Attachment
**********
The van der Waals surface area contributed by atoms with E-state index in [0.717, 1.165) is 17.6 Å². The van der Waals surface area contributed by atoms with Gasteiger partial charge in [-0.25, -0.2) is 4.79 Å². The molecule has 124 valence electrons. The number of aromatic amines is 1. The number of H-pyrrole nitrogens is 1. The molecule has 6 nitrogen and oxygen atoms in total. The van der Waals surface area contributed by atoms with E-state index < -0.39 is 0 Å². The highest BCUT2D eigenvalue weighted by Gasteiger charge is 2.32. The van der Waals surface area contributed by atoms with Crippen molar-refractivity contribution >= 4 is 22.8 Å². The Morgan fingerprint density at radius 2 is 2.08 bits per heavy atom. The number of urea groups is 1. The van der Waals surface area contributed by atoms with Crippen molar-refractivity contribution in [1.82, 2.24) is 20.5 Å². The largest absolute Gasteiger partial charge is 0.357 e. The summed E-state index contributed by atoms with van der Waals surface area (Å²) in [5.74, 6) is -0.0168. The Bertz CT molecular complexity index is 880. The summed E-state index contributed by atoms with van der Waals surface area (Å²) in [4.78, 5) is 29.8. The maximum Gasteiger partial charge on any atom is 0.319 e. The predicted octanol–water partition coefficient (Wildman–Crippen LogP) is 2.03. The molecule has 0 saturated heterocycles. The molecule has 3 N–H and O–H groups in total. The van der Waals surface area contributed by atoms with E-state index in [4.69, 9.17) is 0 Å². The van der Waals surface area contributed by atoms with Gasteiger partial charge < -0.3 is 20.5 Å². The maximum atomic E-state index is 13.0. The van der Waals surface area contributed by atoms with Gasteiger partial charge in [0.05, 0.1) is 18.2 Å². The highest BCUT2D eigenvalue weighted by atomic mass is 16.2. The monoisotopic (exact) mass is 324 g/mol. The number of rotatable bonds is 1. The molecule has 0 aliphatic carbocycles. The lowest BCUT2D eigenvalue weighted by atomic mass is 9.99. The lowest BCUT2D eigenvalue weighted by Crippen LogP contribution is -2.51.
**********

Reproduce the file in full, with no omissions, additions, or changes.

The van der Waals surface area contributed by atoms with E-state index in [0.717, 1.165) is 17.6 Å². The van der Waals surface area contributed by atoms with Gasteiger partial charge in [-0.25, -0.2) is 4.79 Å². The molecule has 124 valence electrons. The number of aromatic amines is 1. The number of H-pyrrole nitrogens is 1. The molecule has 6 nitrogen and oxygen atoms in total. The van der Waals surface area contributed by atoms with E-state index < -0.39 is 0 Å². The highest BCUT2D eigenvalue weighted by Gasteiger charge is 2.32. The van der Waals surface area contributed by atoms with Crippen molar-refractivity contribution >= 4 is 22.8 Å². The Morgan fingerprint density at radius 2 is 2.08 bits per heavy atom. The number of urea groups is 1. The van der Waals surface area contributed by atoms with Crippen molar-refractivity contribution in [1.82, 2.24) is 20.5 Å². The largest absolute Gasteiger partial charge is 0.357 e. The summed E-state index contributed by atoms with van der Waals surface area (Å²) in [5.74, 6) is -0.0168. The Bertz CT molecular complexity index is 880. The summed E-state index contributed by atoms with van der Waals surface area (Å²) in [4.78, 5) is 29.8. The maximum Gasteiger partial charge on any atom is 0.319 e. The predicted octanol–water partition coefficient (Wildman–Crippen LogP) is 2.03. The molecule has 0 saturated heterocycles. The molecule has 3 N–H and O–H groups in total. The van der Waals surface area contributed by atoms with E-state index in [4.69, 9.17) is 0 Å². The van der Waals surface area contributed by atoms with Gasteiger partial charge < -0.3 is 20.5 Å². The maximum atomic E-state index is 13.0. The van der Waals surface area contributed by atoms with Gasteiger partial charge in [0.05, 0.1) is 18.2 Å². The highest BCUT2D eigenvalue weighted by atomic mass is 16.2. The monoisotopic (exact) mass is 324 g/mol. The number of rotatable bonds is 1. The molecule has 0 aliphatic carbocycles. The lowest BCUT2D eigenvalue weighted by atomic mass is 9.99. The lowest BCUT2D eigenvalue weighted by Crippen LogP contribution is -2.51.